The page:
The price target represents a downside from the stock's $21.70 closing price on Tuesday.
"Virtually all leading indicators of growth are negative. App monthly active users, daily active users, app downloads, number of app sessions, total time spent in app, and Google searches have all been declining in recent quarters while these same data for major cloud vendors have been much more positive," analyst Zane Chrane said.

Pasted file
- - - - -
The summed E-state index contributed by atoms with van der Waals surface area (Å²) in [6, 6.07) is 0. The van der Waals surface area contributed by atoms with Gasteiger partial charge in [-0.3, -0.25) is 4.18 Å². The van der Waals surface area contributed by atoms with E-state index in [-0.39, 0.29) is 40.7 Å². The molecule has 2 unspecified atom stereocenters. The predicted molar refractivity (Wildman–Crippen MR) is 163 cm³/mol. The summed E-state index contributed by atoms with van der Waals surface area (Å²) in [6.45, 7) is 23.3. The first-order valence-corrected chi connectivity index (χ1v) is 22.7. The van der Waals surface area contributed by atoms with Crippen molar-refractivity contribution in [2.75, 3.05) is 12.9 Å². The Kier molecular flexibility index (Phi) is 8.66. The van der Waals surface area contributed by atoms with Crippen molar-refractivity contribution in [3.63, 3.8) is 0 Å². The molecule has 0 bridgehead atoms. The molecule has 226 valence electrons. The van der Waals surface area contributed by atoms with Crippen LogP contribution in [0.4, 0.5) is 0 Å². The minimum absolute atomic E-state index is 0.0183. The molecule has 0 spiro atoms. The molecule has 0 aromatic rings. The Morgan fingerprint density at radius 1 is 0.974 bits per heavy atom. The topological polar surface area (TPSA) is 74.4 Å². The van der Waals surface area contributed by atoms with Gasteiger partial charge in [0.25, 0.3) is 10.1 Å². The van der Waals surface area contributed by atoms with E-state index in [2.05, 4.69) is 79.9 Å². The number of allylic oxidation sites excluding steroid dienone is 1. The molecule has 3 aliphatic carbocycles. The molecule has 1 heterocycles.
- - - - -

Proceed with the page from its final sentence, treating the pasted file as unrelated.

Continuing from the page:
Headwinds for the company include a crowded file storage landscape as well as the company's decision to raise prices on its Plus plan in May.
"We believe the natural market structure for collaboration tools is likely to be a monopoly or duopoly, in which Microsoft and Slack are the only two viable contenders," Chrane wrote. "This, along with the fact that Dropbox does not have a fully developed enterprise sales organization puts them at a significant disadvantage in a market where network effects give first movers a huge advantage."
Dropbox was down 3.3% to $20.99 in trading Wednesday.